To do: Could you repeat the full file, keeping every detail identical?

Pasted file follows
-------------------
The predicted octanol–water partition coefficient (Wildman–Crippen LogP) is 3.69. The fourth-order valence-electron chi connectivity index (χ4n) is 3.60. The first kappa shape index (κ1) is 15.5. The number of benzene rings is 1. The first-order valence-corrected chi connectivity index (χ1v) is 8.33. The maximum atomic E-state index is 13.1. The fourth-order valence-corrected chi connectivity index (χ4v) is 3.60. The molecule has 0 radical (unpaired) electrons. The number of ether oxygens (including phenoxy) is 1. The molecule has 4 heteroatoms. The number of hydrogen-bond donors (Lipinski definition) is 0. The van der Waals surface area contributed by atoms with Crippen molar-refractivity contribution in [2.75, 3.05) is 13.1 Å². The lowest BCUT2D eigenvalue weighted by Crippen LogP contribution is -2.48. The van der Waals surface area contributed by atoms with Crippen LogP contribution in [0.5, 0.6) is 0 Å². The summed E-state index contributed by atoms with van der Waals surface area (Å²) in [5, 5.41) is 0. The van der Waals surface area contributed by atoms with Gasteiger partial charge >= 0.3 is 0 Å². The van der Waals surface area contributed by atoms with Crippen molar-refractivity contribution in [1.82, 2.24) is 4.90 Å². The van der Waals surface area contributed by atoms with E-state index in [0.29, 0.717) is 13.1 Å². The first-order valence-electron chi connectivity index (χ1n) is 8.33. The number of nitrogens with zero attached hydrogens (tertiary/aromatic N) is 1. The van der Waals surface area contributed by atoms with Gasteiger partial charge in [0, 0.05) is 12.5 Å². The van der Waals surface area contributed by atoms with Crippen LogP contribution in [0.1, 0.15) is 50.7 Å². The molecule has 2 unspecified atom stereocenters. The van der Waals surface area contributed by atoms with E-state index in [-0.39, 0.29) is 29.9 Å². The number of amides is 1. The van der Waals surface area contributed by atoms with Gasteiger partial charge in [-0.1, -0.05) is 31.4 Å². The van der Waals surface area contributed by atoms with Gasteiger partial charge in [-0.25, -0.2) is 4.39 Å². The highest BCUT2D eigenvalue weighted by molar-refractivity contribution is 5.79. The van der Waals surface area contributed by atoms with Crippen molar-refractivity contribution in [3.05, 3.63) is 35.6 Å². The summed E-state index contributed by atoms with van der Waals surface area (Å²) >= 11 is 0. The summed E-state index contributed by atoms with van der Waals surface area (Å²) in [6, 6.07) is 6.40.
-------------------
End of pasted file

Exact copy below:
The predicted octanol–water partition coefficient (Wildman–Crippen LogP) is 3.69. The fourth-order valence-electron chi connectivity index (χ4n) is 3.60. The first kappa shape index (κ1) is 15.5. The number of benzene rings is 1. The first-order valence-corrected chi connectivity index (χ1v) is 8.33. The maximum atomic E-state index is 13.1. The fourth-order valence-corrected chi connectivity index (χ4v) is 3.60. The molecule has 0 radical (unpaired) electrons. The number of ether oxygens (including phenoxy) is 1. The molecule has 4 heteroatoms. The number of hydrogen-bond donors (Lipinski definition) is 0. The van der Waals surface area contributed by atoms with Crippen molar-refractivity contribution in [2.75, 3.05) is 13.1 Å². The lowest BCUT2D eigenvalue weighted by Crippen LogP contribution is -2.48. The van der Waals surface area contributed by atoms with Crippen LogP contribution in [0.5, 0.6) is 0 Å². The summed E-state index contributed by atoms with van der Waals surface area (Å²) in [5, 5.41) is 0. The van der Waals surface area contributed by atoms with Gasteiger partial charge >= 0.3 is 0 Å². The van der Waals surface area contributed by atoms with Crippen molar-refractivity contribution in [1.82, 2.24) is 4.90 Å². The van der Waals surface area contributed by atoms with E-state index in [0.29, 0.717) is 13.1 Å². The first-order valence-electron chi connectivity index (χ1n) is 8.33. The number of nitrogens with zero attached hydrogens (tertiary/aromatic N) is 1. The van der Waals surface area contributed by atoms with Gasteiger partial charge in [0, 0.05) is 12.5 Å². The van der Waals surface area contributed by atoms with Crippen LogP contribution in [0.1, 0.15) is 50.7 Å². The molecule has 2 unspecified atom stereocenters. The van der Waals surface area contributed by atoms with E-state index in [-0.39, 0.29) is 29.9 Å². The number of amides is 1. The van der Waals surface area contributed by atoms with Gasteiger partial charge in [-0.1, -0.05) is 31.4 Å². The van der Waals surface area contributed by atoms with Gasteiger partial charge in [-0.25, -0.2) is 4.39 Å². The highest BCUT2D eigenvalue weighted by molar-refractivity contribution is 5.79. The van der Waals surface area contributed by atoms with Crippen molar-refractivity contribution in [3.05, 3.63) is 35.6 Å². The summed E-state index contributed by atoms with van der Waals surface area (Å²) >= 11 is 0. The summed E-state index contributed by atoms with van der Waals surface area (Å²) in [6, 6.07) is 6.40.